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Trump relents, White House, other top officials won't get early vaccine access

COVID-19 vaccine
Posted at 9:03 PM, Dec 13, 2020
and last updated 2020-12-13 22:42:14-05

WASHINGTON (AP) — After reports that U.S. government officials, including some White House officials who work in close proximity to President Donald Trump and Vice President Mike Pence, would be offered coronavirus vaccines as soon as this week, Trump said Sunday that most White House officials will have to wait to get a vaccine.

Earlier, two people familiar with the matter confirmed that the newly approved vaccine from Pfizer would be made available to those who work in close quarters with the nation’s top elected officials. Meanwhile, public distribution is limited to front-line health workers and those in nursing homes and long-term care facilities. The officials say the move was meant to prevent more COVID-19 spread in the White House.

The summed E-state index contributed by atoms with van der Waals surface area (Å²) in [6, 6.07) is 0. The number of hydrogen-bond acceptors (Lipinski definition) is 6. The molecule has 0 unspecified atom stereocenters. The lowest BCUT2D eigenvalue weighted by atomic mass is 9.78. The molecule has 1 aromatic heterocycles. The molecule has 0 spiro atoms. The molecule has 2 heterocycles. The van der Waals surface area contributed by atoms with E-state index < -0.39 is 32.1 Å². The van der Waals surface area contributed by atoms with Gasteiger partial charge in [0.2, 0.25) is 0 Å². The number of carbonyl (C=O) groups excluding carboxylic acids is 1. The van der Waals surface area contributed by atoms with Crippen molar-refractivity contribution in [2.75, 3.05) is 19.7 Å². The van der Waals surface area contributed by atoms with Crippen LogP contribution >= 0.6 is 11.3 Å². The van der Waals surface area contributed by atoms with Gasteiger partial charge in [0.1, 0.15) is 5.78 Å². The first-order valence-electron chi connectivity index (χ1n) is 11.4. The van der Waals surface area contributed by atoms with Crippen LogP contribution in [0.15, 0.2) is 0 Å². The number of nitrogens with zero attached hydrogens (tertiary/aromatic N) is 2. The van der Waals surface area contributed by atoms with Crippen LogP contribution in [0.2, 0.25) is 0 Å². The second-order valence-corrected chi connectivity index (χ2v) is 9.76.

Trump was briefly hospitalized after his diagnosis in October.

On Friday, the vaccine was granted an emergency use authorization, which allows practitioners to administer a vaccine despite it not gaining full FDA approval. The EUA means that the vaccine is allowed to be used in non-clinical settings, which would allow Americans not in a trial or hospital setting to get the vaccine.

Millions of shots would then ship to begin vaccinating health care workers and nursing home residents, but the Centers for Disease Control and Prevention will need to formally recommend the vaccine before health care officials can begin distributing the shots.

Once it is authorized, it is expected that several million doses of the vaccine will immediately begin being distributed throughout the US to high-risk individuals. The first group of those expected to be inoculated includes health care workers and those who live or work in assisted living facilities.

Pfizer says that the vaccine is showing a 95% efficacy against coronavirus infection. A second vaccine could be approved by the FDA in the next few weeks. Moderna also has a vaccine candidate that is showing the efficacy of 95%.

Johns Hopkins Center for Systems Science and Engineering